Industrial action affecting Britain’s rail services is escalating, causing serious disruption on many routes.
Two thousand members of the Rail, Maritime and Transport union (RMT) employed by South West Trains (SWT) have already held two 48-hour strikes, setting up picket lines outside Waterloo Station in London, the company’s main terminus. Only 200 trains out of a possible 1,700 were running during the strike.
In Scotland, unofficial action by 750 ScotRail drivers caused the cancellation of one in four services. On Wednesday, it was announced that RMT members at Arriva Trains North (ATN), which covers most of Northern England, had voted to hold a 48-hour stoppage starting on January 24 along with their colleagues at SWT. A second 48-hour stoppage is planned for February 5.
The strikes all centre on divisive pay awards made to different groups of workers in the privatised rail network. The breaking up of a unified system of wages and conditions was a key element in the previous Conservative government’s privatisation of British Rail. Under-investment has caused severe staff shortages and compromised rail safety—leading to a number of fatal crashes. Anger has been growing amongst rail employees, as they are forced to bear the brunt of travellers’ dissatisfaction when scheduled services are cancelled.
Arriva guards voted by 429 to 28 to take industrial action in an effort to achieve pay parity with drivers. Last year, the company was forced to award a 17 percent pay increase to its drivers, in an effort to stop them being poached by other train operators. The company was also forced to introduce a restricted emergency service, after losing drivers to Great North Eastern Railways (GNER), and was fined £2 million by the Strategic Rail Authority for failing to maintain its services.
The action by ScotRail drivers is also aimed at achieving parity with drivers on other suburban operators. For the five years since privatisation, drivers have been encouraged by both the rail unions and ScotRail management to work extra days to plug the holes in the company’s timetable caused by chronic understaffing. Their refusal to work rest days has therefore led to the cancellation of trains.
Industrial action by train managers on the cross-channel Eurostar network was halted last week when the company secured a court injunction. The pay gap between the far more poorly-paid train managers and the Eurostar drivers has increased from £6,000 ($8,600) to £17,000 ($24,500) a year since the company began operating.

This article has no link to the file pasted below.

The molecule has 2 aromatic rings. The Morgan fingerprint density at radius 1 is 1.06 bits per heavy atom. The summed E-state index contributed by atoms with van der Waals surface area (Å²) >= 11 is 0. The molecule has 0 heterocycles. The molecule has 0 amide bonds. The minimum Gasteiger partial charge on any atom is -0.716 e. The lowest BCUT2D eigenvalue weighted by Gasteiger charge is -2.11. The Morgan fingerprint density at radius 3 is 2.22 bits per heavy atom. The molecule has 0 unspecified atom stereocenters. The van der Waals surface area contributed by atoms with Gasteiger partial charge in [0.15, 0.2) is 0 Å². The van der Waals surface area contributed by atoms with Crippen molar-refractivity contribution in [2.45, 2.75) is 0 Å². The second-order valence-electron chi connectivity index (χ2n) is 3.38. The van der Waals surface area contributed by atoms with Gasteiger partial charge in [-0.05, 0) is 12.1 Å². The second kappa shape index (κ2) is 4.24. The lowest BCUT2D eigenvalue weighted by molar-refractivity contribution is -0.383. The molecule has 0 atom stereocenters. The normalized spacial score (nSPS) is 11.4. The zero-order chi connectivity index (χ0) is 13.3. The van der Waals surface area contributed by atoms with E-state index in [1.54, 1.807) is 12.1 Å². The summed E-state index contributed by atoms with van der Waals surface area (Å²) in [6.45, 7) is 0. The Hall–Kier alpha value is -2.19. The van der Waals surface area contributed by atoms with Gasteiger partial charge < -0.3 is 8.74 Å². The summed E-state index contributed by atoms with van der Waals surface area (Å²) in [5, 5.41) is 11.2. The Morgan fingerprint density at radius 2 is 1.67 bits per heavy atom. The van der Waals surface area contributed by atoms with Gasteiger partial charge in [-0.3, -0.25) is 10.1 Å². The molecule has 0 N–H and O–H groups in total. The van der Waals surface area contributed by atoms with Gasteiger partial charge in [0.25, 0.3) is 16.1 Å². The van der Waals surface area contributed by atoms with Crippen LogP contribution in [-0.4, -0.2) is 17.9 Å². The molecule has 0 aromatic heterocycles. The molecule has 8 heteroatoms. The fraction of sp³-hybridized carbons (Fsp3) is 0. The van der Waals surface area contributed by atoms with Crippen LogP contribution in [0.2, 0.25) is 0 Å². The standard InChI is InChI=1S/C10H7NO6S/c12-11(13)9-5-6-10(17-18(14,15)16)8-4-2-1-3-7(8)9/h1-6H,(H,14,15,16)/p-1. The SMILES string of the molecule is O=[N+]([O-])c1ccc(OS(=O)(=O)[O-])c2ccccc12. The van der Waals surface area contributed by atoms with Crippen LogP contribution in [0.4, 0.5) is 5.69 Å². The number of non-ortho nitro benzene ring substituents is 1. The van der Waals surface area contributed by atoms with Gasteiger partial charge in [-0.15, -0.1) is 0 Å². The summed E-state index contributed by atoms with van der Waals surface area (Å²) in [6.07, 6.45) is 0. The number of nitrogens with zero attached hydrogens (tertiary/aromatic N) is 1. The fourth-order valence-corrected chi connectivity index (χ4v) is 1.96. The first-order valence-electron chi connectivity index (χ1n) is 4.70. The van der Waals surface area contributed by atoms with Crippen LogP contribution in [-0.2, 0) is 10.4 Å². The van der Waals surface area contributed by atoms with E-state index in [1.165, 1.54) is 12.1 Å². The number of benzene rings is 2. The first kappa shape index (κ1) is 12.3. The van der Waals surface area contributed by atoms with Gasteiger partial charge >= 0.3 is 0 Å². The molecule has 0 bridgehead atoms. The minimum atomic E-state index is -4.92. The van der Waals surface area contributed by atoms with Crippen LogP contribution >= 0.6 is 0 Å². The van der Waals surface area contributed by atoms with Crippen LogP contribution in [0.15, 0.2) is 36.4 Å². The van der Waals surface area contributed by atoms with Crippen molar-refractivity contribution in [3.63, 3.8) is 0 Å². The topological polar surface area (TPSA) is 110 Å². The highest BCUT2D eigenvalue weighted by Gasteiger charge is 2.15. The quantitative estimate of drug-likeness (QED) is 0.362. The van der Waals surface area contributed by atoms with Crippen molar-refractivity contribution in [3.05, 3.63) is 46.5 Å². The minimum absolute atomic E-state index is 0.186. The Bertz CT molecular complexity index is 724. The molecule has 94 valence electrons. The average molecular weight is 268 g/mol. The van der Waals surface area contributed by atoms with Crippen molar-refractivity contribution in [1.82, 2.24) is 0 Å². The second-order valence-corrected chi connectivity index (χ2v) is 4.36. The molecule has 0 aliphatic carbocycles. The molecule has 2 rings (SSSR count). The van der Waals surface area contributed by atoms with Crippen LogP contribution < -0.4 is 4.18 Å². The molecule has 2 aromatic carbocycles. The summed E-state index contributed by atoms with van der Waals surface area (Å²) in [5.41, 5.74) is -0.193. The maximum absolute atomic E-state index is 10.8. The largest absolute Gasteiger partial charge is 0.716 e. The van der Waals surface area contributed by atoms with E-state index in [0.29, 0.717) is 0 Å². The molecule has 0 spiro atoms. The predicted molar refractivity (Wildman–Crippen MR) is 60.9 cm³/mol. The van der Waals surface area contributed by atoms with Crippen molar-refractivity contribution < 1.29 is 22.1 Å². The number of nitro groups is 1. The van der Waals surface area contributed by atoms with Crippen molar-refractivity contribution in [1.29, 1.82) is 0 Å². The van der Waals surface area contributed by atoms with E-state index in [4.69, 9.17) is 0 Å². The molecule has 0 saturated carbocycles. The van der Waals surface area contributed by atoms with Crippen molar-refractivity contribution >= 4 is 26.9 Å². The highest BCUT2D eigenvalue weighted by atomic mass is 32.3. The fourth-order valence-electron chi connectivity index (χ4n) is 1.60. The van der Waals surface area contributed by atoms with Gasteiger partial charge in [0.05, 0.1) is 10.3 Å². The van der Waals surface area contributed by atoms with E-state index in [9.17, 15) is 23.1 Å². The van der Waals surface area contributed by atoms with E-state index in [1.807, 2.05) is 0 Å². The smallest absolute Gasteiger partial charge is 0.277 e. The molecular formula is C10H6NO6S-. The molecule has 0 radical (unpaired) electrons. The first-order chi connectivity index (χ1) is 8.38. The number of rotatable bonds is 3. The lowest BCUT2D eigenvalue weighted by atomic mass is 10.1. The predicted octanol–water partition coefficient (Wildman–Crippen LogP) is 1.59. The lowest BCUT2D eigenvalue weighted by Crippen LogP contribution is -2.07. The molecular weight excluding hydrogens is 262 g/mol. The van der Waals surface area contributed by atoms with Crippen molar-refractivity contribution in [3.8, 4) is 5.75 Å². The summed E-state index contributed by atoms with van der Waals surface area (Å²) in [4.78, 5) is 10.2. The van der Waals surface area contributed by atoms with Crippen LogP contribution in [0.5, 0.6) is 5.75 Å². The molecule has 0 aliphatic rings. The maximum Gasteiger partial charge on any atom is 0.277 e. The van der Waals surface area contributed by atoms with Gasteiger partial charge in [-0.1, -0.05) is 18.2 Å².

The action by SWT workers involves two disputes. In the first, a 75 percent majority voted for strike action over a pay demand for non-driver staff dating back to April 2001. SWT had originally offered a four percent increase to the non-driver staff, half the amount it had offered to its drivers. Following the first 48-hour strike last week, the company claims it offered the staff a 7.6 percent pay increase over two years—as opposed to the 18-month deal agreed with the drivers—on condition there was no further strike action. But RMT acting General Secretary Vernon Hince rejected SWT’s claim, stating, “We had no offer whatsoever on pay, no negotiations in relation to pay. We have nothing on the table, not even the four percent that was offered way back last year. Our members now have had no pay increase since April 2000.”
The second dispute involves disciplinary action taken by SWT against Greg Tucker and six other union safety reps. Some 56 percent of SWT drivers voted to strike after Tucker, an experienced train driver, was victimised by management after standing as a candidate for the Socialist Alliance, an electoral coalition of leftwing groups, in last year’s General Election. The charges against him included exceeding the speed limit by five miles-an-hour for less than a minute, when decelerating from a 100 to a 90 mph speed limit. Tucker was downgraded to ticket inspector and his salary cut in half. Another driver and safety rep, Sarah Friday, whom Tucker had replaced, was then also victimised and sacked two years ago by SWT. Friday was never reinstated, even though the industrial tribunal found she had been unfairly dismissed.
The rail companies are taking a belligerent attitude towards the disputes. SWT has stated it intends to impose its latest pay offer, whilst ScotRail has offered just three percent, far below the 22 percent increase being demanded. The company has also introduced a provocative emergency timetable, intended to isolate the drivers by cancelling over 500 services daily, far more than would be cancelled because of their rest-day ban, and announcing that the timetable will remain in force for up to six weeks.
The rail disputes threaten a political crisis for the Blair government. Fresh from his latest public relations exercise—a 50-minute visit to an airport hanger in Afghanistan that made him the first Western leader to visit the country since US bombing began—the prime minister is facing a mountain of criticism at home. The media speaks scathingly of Blair attempting to bestride the international scene as a great statesman, whilst at home his government is unable to run a rail network. The press is demanding the sacking of Transport Secretary Stephen Byers, whilst the Conservative Party has called on the government to intervene directly to end the rail disputes.
Publicly, the government has said it will not intervene, but a report in the Guardian newspaper January 9 revealed that it had made secret efforts to intervene via Labour MP Keith Hill, a former political officer of the RMT. According to the newspaper, “a senior industry figure said Mr Hill offered a ‘non-traceable’ channel between Whitehall and SWT”. Hill reportedly urged SWT to simply impose the 7.6 percent offer, a move subsequently taken by the company and which caused the union to threaten further action.